An object of the invention is to provide an improved structure for sealing the base of liquid carrying containers.
Another object of the invention is to strengthen the bottom of the container. One of the major advantages to strengthening the container bottom is to prevent buckling which weakens the seal along the seams, particularly at the corners of the container.
Another object of the invention is to produce an improved leakproof container which can be cut and assembled with existing machinery.
Still another object of the invention is to provide an improved leakproof container having greater strength and durability, with maximum utilization of material and at a minimum cost.
A further object of the invention is to produce an improved leakproof container from a single blank of flexible material such as cardboard or paperboard, thereby permitting the container blanks to be shipped flat and folded or assembled at the place where the containers are to be filled.
An additional object of the invention is to produce an improved leakproof container having a minimum number of thicknesses of container material, thus minimizing the heat needed to seal the seams thereof and avoiding damage to the sealing material as well as avoiding any undesirable flavor in the milk otherwise due to excessive temperatures. In general the attainment of this object makes more practical the use of new heat sealable types of coatings.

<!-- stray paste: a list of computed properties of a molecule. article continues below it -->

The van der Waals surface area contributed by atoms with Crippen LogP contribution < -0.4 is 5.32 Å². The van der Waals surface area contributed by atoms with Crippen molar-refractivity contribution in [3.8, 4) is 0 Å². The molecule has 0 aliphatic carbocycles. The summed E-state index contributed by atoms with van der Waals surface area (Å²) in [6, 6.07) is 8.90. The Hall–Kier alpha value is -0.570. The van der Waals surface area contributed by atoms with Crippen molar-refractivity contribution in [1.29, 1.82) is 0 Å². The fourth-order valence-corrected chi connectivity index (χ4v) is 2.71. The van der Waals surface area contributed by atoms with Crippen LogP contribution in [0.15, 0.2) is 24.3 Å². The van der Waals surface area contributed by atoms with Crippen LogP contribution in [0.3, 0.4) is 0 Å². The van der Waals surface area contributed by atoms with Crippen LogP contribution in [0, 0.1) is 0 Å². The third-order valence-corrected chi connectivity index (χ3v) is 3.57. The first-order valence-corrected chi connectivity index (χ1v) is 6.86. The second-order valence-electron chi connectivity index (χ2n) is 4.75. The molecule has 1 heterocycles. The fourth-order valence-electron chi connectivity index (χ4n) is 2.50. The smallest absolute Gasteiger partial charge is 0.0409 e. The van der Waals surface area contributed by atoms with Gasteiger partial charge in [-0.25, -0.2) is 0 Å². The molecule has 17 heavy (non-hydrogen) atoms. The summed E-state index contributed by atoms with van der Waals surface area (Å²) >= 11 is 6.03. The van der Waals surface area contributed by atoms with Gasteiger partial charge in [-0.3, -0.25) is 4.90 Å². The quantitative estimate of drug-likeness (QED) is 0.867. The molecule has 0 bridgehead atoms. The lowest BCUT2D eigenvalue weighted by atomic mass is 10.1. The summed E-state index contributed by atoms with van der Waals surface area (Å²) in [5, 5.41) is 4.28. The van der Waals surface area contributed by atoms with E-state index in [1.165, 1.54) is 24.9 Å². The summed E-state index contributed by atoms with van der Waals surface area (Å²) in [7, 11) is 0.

Briefly, the invention is a container made from a unitary cut and scored blank of flexible material coated with a heat sealable silicone. The container has sidewall panel members folded to provide a body portion having a polyg- 3,144,192 Patented Aug. 11, 1964 onal (cg. rectangular) cross-section. A side edge flap, integrally formed with one sidewall panel, is heat sealed to an adjoining sidewall panel to seal the vertical split edge. The container bottom comprises a. pair of substantially equally dimensioned superimposed bottom plies. Each ply has a polygonal shape corresponding to the container cross-section and has a common folded edge with a respective one of a pair of alternate (cg. opposed) sidewall panel members. The outer bottom ply has a plurality of edge flaps along its other edges folded upwardly against the adjacent bottom edge portions of the sidewall panel members. Integral with the adjacent ends of the edge flaps are triangular web members which are folded against themselves and against the edge flaps. The bottom plies are heat sealed to one another, the edge flaps are heat sealed to the sidewall panel members and the web members are heat sealed to the edge flaps.